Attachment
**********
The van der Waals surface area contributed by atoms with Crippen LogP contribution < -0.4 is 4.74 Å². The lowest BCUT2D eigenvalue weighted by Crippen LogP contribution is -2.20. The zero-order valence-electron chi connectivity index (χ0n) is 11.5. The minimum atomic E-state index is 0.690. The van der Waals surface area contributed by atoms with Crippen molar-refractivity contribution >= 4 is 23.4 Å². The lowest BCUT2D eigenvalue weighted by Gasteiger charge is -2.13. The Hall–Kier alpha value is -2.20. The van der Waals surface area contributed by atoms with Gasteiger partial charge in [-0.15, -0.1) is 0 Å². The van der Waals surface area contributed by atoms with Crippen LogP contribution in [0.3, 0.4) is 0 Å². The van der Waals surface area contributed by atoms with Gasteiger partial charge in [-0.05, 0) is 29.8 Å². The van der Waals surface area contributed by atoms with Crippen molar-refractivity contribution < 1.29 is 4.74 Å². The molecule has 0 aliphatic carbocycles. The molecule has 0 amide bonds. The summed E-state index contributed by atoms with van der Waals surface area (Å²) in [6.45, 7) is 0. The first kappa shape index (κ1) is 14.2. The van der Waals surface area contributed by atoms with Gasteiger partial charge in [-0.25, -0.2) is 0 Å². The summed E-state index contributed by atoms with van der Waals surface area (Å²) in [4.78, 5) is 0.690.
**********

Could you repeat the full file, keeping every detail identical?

The van der Waals surface area contributed by atoms with Crippen LogP contribution < -0.4 is 4.74 Å². The lowest BCUT2D eigenvalue weighted by Crippen LogP contribution is -2.20. The zero-order valence-electron chi connectivity index (χ0n) is 11.5. The minimum atomic E-state index is 0.690. The van der Waals surface area contributed by atoms with Crippen molar-refractivity contribution >= 4 is 23.4 Å². The lowest BCUT2D eigenvalue weighted by Gasteiger charge is -2.13. The Hall–Kier alpha value is -2.20. The van der Waals surface area contributed by atoms with Gasteiger partial charge in [-0.15, -0.1) is 0 Å². The van der Waals surface area contributed by atoms with Crippen LogP contribution in [0.3, 0.4) is 0 Å². The van der Waals surface area contributed by atoms with Gasteiger partial charge in [-0.05, 0) is 29.8 Å². The van der Waals surface area contributed by atoms with Crippen molar-refractivity contribution < 1.29 is 4.74 Å². The molecule has 0 aliphatic carbocycles. The molecule has 0 amide bonds. The summed E-state index contributed by atoms with van der Waals surface area (Å²) in [6.45, 7) is 0. The first kappa shape index (κ1) is 14.2. The van der Waals surface area contributed by atoms with Gasteiger partial charge in [-0.25, -0.2) is 0 Å². The summed E-state index contributed by atoms with van der Waals surface area (Å²) in [4.78, 5) is 0.690.